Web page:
Sunday, July 25, 2021

Perceptions and Expectations


Most of you reading this know that once upon a time, I was a basketball coach. I spent eight years coaching high school boys, winning one state championship, and a runner-up one other year. Some great teams with great kids, some of whom went on to play at the collegiate level.

I also spent two years coaching and recruiting at the collegiate level. I was recruited to coach the guards, but during my first month on the job, the head coach walked into my office, and threw a map of Chicago and a credit card on my desk and said, “I need you to find me some players.”

I’m sure that after you read those first two paragraphs, you might think to yourself that I might have been quite a player once upon a time.

No. No way. As a player, I sucked! I got cut my junior year. I couldn’t dribble. I couldn’t shoot. If I jumped high enough, you might be able to slip a piece of paper under my shoes successfully. Maybe. I could play defense and I could set picks. That’s it! As I said, I sucked! 

My players knew I was a terrible player. One day, I opened up the gym for a shoot around and for players to play pick up games. There were nine guys who showed up. They were going to either play four on four and rotate someone in, or they were going to play five on four.

I reminded them I was available to play. They declined the offer, politely, of course. I insisted. I told them I opened up the gym, and I rolled out the balls and lowered the hoops, so I get to play.

Do you know what they did? They spotted the team with me ten points. Yes, you read that correctly. They considered me a ten point deficit. I was that bad!

So, now you’re wondering, how in the heck did I ever become a basketball coach. I get that. Everything I wrote about my playing ability and my coaching is absolutely true. So, how was it I could coach?

First, I had great assistant coaches who not only knew the game, but could play it. Tim B, Dan D, and Mark W were fantastic guys who knew the game, knew how to work with kids, and were fun to be around. I give them the credit for implementing my system and for making it work.

Second, I had phenomenal kids. I loved them, especially the guys on my last team. I was a motivator. I could lead. The kids listened. They respected me because they knew I respected them.

When you read the first couple of paragraphs of this post, you figured that I might have been another “jock.” A guy who coached and was successful because I could play the game. If you did, you’d be dead wrong.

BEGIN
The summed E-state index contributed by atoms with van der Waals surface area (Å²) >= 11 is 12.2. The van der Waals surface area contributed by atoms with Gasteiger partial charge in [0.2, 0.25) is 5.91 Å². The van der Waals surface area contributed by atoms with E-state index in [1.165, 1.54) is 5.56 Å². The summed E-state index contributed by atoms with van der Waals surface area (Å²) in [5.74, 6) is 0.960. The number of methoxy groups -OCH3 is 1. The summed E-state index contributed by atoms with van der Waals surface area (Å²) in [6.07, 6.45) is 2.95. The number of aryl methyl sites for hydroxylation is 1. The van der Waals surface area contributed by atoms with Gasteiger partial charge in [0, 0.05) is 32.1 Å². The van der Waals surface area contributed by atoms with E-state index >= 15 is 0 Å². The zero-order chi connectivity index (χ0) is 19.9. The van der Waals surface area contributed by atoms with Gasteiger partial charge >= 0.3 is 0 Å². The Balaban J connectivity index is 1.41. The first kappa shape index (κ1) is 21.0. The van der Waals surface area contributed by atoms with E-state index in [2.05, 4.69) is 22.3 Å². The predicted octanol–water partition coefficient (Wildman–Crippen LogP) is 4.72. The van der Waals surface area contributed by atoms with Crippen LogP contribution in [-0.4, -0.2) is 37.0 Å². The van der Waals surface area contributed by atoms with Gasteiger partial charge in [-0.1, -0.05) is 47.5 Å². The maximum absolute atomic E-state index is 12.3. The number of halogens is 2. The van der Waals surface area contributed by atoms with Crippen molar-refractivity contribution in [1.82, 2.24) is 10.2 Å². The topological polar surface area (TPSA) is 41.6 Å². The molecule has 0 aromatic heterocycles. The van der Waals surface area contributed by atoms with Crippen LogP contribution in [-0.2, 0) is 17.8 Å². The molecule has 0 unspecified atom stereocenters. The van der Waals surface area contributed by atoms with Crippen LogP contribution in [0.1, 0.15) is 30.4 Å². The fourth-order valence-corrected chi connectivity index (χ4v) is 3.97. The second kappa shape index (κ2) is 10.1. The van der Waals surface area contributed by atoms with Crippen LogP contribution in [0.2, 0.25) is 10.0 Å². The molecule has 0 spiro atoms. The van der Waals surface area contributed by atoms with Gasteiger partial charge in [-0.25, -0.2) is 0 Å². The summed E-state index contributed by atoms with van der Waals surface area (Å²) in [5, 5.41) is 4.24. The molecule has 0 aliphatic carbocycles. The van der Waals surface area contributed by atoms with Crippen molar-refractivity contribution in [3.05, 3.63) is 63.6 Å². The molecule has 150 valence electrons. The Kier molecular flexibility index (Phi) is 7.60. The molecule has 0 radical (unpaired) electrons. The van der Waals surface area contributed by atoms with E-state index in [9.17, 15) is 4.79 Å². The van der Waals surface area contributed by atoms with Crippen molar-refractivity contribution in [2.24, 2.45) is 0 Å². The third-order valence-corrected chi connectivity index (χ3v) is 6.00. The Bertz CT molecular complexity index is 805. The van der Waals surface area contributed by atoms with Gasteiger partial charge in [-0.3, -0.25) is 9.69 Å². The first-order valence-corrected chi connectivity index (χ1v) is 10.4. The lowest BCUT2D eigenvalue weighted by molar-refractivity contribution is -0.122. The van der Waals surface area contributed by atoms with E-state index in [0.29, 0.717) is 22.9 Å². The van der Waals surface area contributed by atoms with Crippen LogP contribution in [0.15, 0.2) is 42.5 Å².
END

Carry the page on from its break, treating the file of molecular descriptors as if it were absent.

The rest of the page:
You had a perception of me as a coach, possibly as a person. Because of that perception, you had an expectation of me, as both a coach and former player. Your faulty perception set the stage for a faulty expectation. Somehow, I failed to live up to your expectation, because your perception of me was also wrong.

I’ll give you another example.

His name is Nate. True name for a kid in one school I was principal for in Wisconsin. He was the kid who, upon hearing just his first name, would cause an eye roll, a sigh, and a shake of the head. Difficult. Passive aggressive. Defiant.

That was my perception of him, and the perception of most every staff member in that school. We also expected many things from him- some of which were born to fruition, while others, not so much.

One day, a new ninth grader walked to class carrying several textbooks, some binders, and some loose papers. A junior bully (I actually privately referred to him as a thug- which he was at the time) tripped the kid on purpose. Books, binders, and papers flew all over the floor. The kid did a face plant on the linoleum.

It wasn’t Nate!!!!! But Nate was there.

It was Nate who, without a word and without being asked, set his books down in the hallway, and helped this freshman- someone he did not know- pick up and organize his things. He then escorted the boy to class, and before the kid entered the room, gave him a pat on the back.

Yes, Nate did that! That Nate!!!!!

When I was told of the incident, a picture formed in my head. Probably the same picture formed in your head. It was Nate that did the tripping, and it was someone else who helped the ninth grader pick up his things. Both of us were wrong. Because of our perception of Nate, we expected a certain behavior from Nate. Happily, that expectation was wrong. So very wrong.

You see, there are times we have perceptions of people and events, and because of those perceptions, we have expectations. Both can be wrong and both can guide us down the wrong path.

Maybe we need to hold off on perceptions and expectations, because if we don’t, we set ourselves up for failure and disappointment. Perhaps by waiting and withholding judgment, we can set ourselves up for a little more happiness, a little more joy, and less disappointment. We might help the individual or individuals we “set up” with our perceptions and expectations to keep from disappointing us. A little more joy for everyone. How can that hurt anyone? Something to think about . . .

Live Your Life, and Make A Difference! 

To My Readers:
I have an author’s website, in addition to my Facebook Author’s Page. On it, I talk about writing. I introduce characters from my books, and I introduce readers to other authors. I also release snippets from those books. Mostly, it is my way of reaching out to you so that you get to know my author side of life. You can find it at:
Other ways you can connect with me on Social Media: 
 at @jrlewisauthor
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My new book, Blaze In, Blaze Out, is now available for preorder. Use the promo code: PREORDER2021 and order it at the publisher’s website at: